SS 2020 WS 2019
SS 2019
SS 2018 WS 2018
Department of Physics
open chemistry
KVL / Klausuren / MAP 1st HS: 08.04  2nd HS: 27.05 15.07  begin WS: 14.10

4020190120 Neural Noise and Neural Signals  VVZ 

Wed 11-13
weekly nV (0) Benjamin Lindner
Mon 13-15
weekly nV (0) Benjamin Lindner
Aspects of randomness in neural activity and information processing can be successfully analyzed in terms by stochastic models. This course gives an introduction to the models and measures of neural noise (or 'variability' as it is more often called) and should enable the student to follow the current literature on the subject on his/her own. To this end, some key concepts from nonlinear dynamics, stochastic processes, and information theory are outlined. Then a number of basic problems (see below) is addressed; here, the main emphasis is given to analytically tractable models, but simulation techniques are explained as well. As an outlook some more involved problems (ISI statistics under correlated ('colored') noise, with subthreshold oscillations, or with adaptation, stimulus-induced correlations) are sketched at the end of the course.
Structure / topics / contents
Spontaneous activity and information transmission in models of single nerve cells

Contents include: Key concepts from nonlinear dynamics (bifurcations, fixed points, manifolds, limit cycle), stochastic processes (Langevin and Fokker-Planck equations, Master equation, linear response theory), information theory (mutual information and its lower and upper bounds), point processes (Poisson process; renewal vs. nonrenewal point process). Neural noise sources and how they enter different neuron models, the diffusion approximation of synaptic input or channel fluctuations by a Gaussian noise, measures of spike train and interval variability and their interrelation, Poisson spike train: entropy & information content, one-dimensional stochastic integrate-and-fire (IF) neurons: spontaneous activity, response to weak stimuli & information transfer, different forms of stochastic resonance in single neurons and neuronal populations, multidimensional IF models: subthreshold resonances, synaptic filtering & spike-frequency adaptation, effect of nonrenewal behavior of the spontaneous activity on the information transfer, outlook: stimulus-driven correlations; networks of stochastic neurons.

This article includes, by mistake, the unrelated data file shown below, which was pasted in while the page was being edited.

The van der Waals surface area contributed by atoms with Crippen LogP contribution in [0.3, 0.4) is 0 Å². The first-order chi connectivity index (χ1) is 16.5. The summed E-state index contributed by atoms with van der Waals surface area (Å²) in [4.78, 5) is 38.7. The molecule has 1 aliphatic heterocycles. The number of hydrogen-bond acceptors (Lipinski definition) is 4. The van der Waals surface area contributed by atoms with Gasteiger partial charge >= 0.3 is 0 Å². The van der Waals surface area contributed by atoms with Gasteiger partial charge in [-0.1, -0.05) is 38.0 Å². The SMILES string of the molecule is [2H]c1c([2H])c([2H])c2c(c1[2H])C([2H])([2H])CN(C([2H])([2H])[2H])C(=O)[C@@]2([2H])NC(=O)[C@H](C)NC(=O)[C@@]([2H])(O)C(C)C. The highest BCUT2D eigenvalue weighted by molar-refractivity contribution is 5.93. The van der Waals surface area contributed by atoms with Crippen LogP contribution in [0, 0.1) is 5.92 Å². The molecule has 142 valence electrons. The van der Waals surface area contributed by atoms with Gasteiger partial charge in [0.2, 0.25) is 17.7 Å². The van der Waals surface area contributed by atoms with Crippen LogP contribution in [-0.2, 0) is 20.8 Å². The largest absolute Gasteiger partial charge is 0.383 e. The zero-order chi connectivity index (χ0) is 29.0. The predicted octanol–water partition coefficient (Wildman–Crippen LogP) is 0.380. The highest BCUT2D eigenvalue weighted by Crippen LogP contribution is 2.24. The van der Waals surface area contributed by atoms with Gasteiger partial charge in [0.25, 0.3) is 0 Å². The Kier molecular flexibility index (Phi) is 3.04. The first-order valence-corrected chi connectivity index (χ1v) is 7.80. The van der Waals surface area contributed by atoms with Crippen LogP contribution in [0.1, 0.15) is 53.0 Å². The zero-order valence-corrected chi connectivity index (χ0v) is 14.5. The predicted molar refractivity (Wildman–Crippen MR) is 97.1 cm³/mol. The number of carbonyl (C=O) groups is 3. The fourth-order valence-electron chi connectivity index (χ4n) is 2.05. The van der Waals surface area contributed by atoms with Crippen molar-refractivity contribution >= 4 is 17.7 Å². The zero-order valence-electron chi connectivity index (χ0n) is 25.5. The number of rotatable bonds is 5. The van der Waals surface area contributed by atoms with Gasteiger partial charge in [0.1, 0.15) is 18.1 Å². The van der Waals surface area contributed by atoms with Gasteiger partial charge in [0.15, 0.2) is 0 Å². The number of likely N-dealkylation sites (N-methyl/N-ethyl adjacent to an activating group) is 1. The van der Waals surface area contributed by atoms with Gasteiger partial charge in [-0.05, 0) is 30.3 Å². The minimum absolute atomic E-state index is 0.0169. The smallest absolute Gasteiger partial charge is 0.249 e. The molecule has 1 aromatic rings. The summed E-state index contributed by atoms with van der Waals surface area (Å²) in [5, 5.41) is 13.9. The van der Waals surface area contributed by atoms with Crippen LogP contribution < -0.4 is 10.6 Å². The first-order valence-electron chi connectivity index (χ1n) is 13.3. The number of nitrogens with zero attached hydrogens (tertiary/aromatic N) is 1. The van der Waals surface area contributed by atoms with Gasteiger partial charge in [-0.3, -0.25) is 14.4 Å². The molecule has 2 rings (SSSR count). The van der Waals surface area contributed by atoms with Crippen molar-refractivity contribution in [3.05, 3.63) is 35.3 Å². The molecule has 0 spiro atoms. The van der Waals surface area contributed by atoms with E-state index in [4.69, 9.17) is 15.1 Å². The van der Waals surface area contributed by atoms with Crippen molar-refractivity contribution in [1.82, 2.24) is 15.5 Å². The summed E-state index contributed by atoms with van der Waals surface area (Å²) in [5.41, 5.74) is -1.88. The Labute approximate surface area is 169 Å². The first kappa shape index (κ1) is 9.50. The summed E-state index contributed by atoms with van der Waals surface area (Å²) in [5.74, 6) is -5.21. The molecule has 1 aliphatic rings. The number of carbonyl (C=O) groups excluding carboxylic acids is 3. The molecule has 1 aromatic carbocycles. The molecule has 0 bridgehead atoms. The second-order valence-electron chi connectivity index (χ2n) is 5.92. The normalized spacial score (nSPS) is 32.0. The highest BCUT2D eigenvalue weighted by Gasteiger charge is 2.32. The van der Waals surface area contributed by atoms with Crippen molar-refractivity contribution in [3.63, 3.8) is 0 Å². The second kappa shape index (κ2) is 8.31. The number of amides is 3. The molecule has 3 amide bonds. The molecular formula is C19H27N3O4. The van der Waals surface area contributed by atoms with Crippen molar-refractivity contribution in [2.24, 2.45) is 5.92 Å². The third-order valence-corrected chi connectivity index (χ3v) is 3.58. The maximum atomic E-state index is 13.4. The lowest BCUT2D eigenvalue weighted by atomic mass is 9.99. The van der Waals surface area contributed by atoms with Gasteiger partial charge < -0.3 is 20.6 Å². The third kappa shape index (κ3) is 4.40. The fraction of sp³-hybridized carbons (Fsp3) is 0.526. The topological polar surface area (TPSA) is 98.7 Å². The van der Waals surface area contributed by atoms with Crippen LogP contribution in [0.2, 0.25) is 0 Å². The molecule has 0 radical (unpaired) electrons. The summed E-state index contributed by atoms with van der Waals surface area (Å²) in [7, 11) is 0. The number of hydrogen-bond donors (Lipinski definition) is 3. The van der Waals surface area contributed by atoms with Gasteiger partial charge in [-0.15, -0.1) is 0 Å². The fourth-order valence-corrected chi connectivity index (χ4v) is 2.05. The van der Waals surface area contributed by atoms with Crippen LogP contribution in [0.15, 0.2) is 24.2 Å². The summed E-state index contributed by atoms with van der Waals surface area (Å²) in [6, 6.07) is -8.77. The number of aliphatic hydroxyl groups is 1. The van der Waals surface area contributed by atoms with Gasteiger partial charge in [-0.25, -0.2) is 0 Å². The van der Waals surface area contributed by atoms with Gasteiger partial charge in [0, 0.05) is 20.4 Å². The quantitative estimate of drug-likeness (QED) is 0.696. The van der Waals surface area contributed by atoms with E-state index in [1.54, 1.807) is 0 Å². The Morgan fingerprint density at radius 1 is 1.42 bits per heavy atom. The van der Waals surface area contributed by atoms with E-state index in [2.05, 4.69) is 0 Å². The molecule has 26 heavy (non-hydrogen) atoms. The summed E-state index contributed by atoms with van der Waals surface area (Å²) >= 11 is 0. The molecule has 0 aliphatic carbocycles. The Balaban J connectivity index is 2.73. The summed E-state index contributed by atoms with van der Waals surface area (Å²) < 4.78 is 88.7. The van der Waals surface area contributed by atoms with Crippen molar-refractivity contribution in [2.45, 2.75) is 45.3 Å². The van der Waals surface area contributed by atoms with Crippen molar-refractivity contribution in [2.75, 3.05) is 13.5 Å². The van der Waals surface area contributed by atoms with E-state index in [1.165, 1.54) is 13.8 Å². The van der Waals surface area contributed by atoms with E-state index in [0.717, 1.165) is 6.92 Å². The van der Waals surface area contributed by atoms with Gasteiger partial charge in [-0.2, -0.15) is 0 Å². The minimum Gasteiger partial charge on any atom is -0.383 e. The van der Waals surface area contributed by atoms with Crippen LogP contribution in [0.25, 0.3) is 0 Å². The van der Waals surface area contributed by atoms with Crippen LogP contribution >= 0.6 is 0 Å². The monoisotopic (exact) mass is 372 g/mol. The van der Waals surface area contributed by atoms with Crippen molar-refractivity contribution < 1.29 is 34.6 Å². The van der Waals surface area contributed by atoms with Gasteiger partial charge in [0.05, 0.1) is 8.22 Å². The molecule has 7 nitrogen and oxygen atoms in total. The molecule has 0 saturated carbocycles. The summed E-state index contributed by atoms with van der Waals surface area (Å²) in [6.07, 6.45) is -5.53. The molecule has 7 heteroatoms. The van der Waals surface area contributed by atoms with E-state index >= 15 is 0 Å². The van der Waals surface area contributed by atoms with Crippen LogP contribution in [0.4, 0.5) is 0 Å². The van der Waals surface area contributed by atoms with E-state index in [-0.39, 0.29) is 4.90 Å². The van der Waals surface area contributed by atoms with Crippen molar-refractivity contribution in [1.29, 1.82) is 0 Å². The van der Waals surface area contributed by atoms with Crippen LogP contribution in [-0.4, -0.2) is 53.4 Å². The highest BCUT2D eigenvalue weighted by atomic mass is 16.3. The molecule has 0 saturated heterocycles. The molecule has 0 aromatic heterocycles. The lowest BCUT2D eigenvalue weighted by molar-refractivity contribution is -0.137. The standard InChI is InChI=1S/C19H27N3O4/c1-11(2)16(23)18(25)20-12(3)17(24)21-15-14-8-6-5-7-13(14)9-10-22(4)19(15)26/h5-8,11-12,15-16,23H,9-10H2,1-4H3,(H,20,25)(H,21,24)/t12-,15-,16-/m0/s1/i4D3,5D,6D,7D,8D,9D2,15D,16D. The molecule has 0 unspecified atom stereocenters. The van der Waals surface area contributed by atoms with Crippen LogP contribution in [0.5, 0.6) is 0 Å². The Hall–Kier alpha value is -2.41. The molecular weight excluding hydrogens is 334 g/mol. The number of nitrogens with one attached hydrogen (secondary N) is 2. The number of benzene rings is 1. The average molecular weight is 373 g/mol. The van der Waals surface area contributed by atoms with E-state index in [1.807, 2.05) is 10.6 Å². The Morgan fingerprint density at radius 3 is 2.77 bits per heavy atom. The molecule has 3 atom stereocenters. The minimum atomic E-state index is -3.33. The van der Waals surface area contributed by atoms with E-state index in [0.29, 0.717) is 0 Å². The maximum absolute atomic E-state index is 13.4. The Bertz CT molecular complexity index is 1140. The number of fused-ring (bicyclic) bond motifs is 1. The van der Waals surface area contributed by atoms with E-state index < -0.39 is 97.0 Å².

Assigned modules
Amount, credit points; Exam / major course assessment
3 SWS, 6 SP/ECTS (Arbeitsanteil im Modul für diese Lehrveranstaltung, nicht verbindlich)
oral examn
Lecture takes place in the lecture hall of house 6,
Philippstr. 13, 10115 Berlin (which is the main building of the Bernstein Center for Computational Neuroscience Berlin). The tutorial will be in the same building in the seminar room 114.
Prof. Lindner NEW 15 3'412 (oder Campus Nord, Philippstr. 13, Haus 2, Raum 1.17
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